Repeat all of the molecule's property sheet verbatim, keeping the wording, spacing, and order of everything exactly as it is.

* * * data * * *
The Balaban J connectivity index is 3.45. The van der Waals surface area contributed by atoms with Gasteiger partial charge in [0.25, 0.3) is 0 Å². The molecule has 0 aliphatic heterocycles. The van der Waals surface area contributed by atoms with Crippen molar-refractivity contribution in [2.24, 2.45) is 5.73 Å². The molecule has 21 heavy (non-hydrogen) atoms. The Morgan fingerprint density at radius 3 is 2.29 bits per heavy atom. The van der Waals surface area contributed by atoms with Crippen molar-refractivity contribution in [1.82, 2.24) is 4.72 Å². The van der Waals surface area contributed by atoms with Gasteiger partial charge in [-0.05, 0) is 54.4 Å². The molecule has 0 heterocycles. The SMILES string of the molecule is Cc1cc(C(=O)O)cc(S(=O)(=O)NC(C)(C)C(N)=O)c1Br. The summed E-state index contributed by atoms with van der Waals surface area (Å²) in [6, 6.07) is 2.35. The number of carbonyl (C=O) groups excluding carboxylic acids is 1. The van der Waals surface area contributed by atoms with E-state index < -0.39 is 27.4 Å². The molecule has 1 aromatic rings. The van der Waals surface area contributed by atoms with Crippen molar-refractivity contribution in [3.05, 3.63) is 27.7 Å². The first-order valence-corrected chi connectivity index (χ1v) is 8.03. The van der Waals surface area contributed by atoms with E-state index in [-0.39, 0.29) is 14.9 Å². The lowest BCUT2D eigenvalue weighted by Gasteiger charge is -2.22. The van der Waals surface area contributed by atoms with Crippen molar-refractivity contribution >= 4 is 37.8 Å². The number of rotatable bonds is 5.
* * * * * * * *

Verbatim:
The Balaban J connectivity index is 3.45. The van der Waals surface area contributed by atoms with Gasteiger partial charge in [0.25, 0.3) is 0 Å². The molecule has 0 aliphatic heterocycles. The van der Waals surface area contributed by atoms with Crippen molar-refractivity contribution in [2.24, 2.45) is 5.73 Å². The molecule has 21 heavy (non-hydrogen) atoms. The Morgan fingerprint density at radius 3 is 2.29 bits per heavy atom. The van der Waals surface area contributed by atoms with Crippen molar-refractivity contribution in [1.82, 2.24) is 4.72 Å². The van der Waals surface area contributed by atoms with Gasteiger partial charge in [-0.05, 0) is 54.4 Å². The molecule has 0 heterocycles. The SMILES string of the molecule is Cc1cc(C(=O)O)cc(S(=O)(=O)NC(C)(C)C(N)=O)c1Br. The summed E-state index contributed by atoms with van der Waals surface area (Å²) in [6, 6.07) is 2.35. The number of carbonyl (C=O) groups excluding carboxylic acids is 1. The van der Waals surface area contributed by atoms with E-state index < -0.39 is 27.4 Å². The molecule has 1 aromatic rings. The van der Waals surface area contributed by atoms with Crippen molar-refractivity contribution in [3.05, 3.63) is 27.7 Å². The first-order valence-corrected chi connectivity index (χ1v) is 8.03. The van der Waals surface area contributed by atoms with E-state index in [-0.39, 0.29) is 14.9 Å². The lowest BCUT2D eigenvalue weighted by Gasteiger charge is -2.22. The van der Waals surface area contributed by atoms with Crippen molar-refractivity contribution >= 4 is 37.8 Å². The number of rotatable bonds is 5.